Earworm, a loan translation of the German Ohrwurm,[1] is a portion of a song or other music that repeats compulsively within one's mind, put colloquially as "music being stuck in one's head."

Use of the English translation was popularized by James Kellaris, a marketing researcher at the University of Cincinnati, and American cognitive psychologist Daniel Levitin. Kellaris' studies demonstrated that different people have varying susceptibilities to earworms, but that almost everybody has been afflicted with one at some time or another.[2]


Other terms

The psychoanalyst Theodor Reik used the term haunting melody to describe the psychodynamic features of the phenomenon.[3] The term Musical Imagery Repetition (MIR) was suggested by neuroscientist and pianist Sean Bennett in 2003 in a scientifically researched profile of the phenomenon.[4] Another scientific term for the phenomenon, involuntary musical imagery, or INMI, was suggested by the neurologist Oliver Sacks in 2007.[5]

The Official Earworm Synonym List includes alternative terms such as "music meme", "humsickness", "repetunitis", "headsong",[6] "obsessive musical thought", "music virus", and "tune wedgy."[7]

"Last Song Syndrome" (also known as LSS) is most widely known as a Filipino term.

Scientific research

According to research by James Kellaris, 98% of individuals experience earworms. Women and men experience the phenomenon equally often, but earworms are more likely to last longer for women and to irritate women more than they irritate men.[8]

People with obsessive-compulsive disorder (OCD) are more likely to report being troubled by ear worms – in some cases, medications for OCD can minimize the effects.[9]

In popular culture

Mark Twain's 1876 story "A Literary Nightmare" (also known as "Punch, Brothers, Punch") is about an earworm which you can get rid of only by transferring it to another person.

In Alfred Bester's 1953 novel, "The Demolished Man", the protagonist uses a jingle specifically crafted to be a catchy, irritating nuisance as a tool to block mind readers from reading his mind.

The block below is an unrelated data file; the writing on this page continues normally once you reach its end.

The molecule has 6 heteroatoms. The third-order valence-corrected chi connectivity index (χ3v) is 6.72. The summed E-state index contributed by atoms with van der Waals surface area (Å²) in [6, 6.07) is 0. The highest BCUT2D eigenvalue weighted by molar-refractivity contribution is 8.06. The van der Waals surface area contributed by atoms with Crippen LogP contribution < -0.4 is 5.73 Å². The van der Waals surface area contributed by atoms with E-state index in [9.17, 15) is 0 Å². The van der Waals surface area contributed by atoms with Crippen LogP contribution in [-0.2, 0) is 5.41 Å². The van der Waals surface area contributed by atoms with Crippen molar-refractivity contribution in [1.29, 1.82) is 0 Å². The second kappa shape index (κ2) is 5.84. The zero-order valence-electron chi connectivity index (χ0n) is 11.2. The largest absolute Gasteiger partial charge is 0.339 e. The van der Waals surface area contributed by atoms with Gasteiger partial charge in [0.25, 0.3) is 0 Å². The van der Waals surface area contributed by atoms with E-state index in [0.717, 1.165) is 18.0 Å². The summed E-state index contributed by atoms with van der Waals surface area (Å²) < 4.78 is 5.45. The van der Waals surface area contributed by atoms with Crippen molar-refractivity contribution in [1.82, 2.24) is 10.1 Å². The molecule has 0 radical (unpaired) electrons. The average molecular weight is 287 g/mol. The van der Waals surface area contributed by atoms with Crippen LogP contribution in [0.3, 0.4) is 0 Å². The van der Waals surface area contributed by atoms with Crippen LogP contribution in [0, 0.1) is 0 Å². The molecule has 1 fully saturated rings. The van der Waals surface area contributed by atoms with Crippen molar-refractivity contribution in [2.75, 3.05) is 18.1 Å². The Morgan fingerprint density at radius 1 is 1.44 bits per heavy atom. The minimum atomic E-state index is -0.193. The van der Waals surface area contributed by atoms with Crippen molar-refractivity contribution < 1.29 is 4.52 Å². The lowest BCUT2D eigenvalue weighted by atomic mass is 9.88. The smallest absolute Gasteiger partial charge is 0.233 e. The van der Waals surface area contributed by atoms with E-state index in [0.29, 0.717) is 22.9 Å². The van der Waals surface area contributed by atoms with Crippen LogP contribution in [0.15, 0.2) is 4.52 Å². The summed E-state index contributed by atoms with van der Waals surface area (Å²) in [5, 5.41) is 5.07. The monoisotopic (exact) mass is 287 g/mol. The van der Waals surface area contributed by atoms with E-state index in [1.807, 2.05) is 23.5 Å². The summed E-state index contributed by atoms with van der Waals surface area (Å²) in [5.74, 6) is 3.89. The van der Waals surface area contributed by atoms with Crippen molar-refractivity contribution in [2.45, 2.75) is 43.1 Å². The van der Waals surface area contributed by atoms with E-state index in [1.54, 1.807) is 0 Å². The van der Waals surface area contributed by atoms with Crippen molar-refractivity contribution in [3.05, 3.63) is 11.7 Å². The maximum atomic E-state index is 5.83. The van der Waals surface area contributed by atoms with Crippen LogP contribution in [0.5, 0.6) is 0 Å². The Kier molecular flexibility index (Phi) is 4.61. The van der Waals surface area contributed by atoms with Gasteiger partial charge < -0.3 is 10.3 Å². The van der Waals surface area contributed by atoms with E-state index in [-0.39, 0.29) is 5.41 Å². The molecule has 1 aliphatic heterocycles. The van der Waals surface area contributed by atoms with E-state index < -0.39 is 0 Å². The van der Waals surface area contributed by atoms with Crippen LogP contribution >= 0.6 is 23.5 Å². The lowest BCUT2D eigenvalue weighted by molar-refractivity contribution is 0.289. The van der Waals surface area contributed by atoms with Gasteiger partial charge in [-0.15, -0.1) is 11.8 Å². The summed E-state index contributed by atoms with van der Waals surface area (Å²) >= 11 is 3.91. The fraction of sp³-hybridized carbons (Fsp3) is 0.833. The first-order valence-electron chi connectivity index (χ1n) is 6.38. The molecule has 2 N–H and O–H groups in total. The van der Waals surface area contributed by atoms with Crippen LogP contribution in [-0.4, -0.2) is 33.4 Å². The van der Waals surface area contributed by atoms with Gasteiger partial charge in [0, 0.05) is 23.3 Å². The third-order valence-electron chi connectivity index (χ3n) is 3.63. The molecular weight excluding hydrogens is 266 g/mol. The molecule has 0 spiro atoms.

In Arthur C. Clarke's 1956 science fiction short story, "The Ultimate Melody", a scientist, Gilbert Lister, develops the ultimate melody - one that so compels the brain that its listener becomes completely and forever enraptured by it. As the storyteller, Harry Purvis, explains, Lister theorized that a great melody "made its impression on the mind because it fitted in with the fundamental electrical rhythms going on in the brain". Lister attempts to abstract from the hit tunes of the day to a melody which fits in so well with the electrical rhythms that it dominates them completely. He succeeds, and is found in a catatonia from which he never awakens.[10]

In Fritz Leiber's Hugo Award-nominated short story "Rump-Titty-Titty-Tum-TAH-Tee" (1959), the title describes an earworm so powerful that it rapidly spreads to, and takes over, all areas of human culture, until a counter-rhythm is developed which acts as an antidote.

In an episode of Spongebob Squarepants, Spongebob has a song stuck in his head that interrupts his day until Sandy Cheeks tries to find a way to get the worm out of his head. Sandy says "someone with musical talent" can cure him (in this case, Squidward). Squidward starts playing his clarinet. The earworm gets annoyed and leaves. Squidward is then shown in bed, praising himself. The earworm comes and goes into Squidward, and now Squidward has the earworm (with his song, not Spongebob's).

In language learning

Earworm-type music is sometimes used in language learning to help memory retention on foreign words.[citation needed]

See also


External links

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